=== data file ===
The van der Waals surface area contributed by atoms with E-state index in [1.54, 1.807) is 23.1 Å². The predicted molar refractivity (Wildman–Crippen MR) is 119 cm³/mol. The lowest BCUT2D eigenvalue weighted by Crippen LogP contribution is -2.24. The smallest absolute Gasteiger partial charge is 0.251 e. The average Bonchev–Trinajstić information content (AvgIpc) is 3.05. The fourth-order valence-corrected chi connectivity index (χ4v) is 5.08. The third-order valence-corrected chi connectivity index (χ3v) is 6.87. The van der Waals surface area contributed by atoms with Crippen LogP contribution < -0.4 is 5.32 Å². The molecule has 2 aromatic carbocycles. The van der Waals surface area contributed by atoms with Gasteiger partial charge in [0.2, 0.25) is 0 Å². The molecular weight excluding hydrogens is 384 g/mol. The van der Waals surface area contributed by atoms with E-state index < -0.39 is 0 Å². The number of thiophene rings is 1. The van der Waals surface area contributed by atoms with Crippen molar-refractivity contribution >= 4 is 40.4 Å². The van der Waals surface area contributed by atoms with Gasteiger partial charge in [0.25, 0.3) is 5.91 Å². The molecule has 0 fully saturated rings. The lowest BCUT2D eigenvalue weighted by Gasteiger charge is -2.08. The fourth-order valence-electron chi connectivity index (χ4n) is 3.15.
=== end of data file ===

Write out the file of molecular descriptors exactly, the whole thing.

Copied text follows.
The van der Waals surface area contributed by atoms with E-state index in [1.54, 1.807) is 23.1 Å². The predicted molar refractivity (Wildman–Crippen MR) is 119 cm³/mol. The lowest BCUT2D eigenvalue weighted by Crippen LogP contribution is -2.24. The smallest absolute Gasteiger partial charge is 0.251 e. The average Bonchev–Trinajstić information content (AvgIpc) is 3.05. The fourth-order valence-corrected chi connectivity index (χ4v) is 5.08. The third-order valence-corrected chi connectivity index (χ3v) is 6.87. The van der Waals surface area contributed by atoms with Crippen LogP contribution < -0.4 is 5.32 Å². The molecule has 2 aromatic carbocycles. The van der Waals surface area contributed by atoms with Gasteiger partial charge in [0.2, 0.25) is 0 Å². The molecular weight excluding hydrogens is 384 g/mol. The van der Waals surface area contributed by atoms with E-state index < -0.39 is 0 Å². The number of thiophene rings is 1. The van der Waals surface area contributed by atoms with Crippen molar-refractivity contribution >= 4 is 40.4 Å². The van der Waals surface area contributed by atoms with Gasteiger partial charge in [0.25, 0.3) is 5.91 Å². The molecule has 0 fully saturated rings. The lowest BCUT2D eigenvalue weighted by Gasteiger charge is -2.08. The fourth-order valence-electron chi connectivity index (χ4n) is 3.15.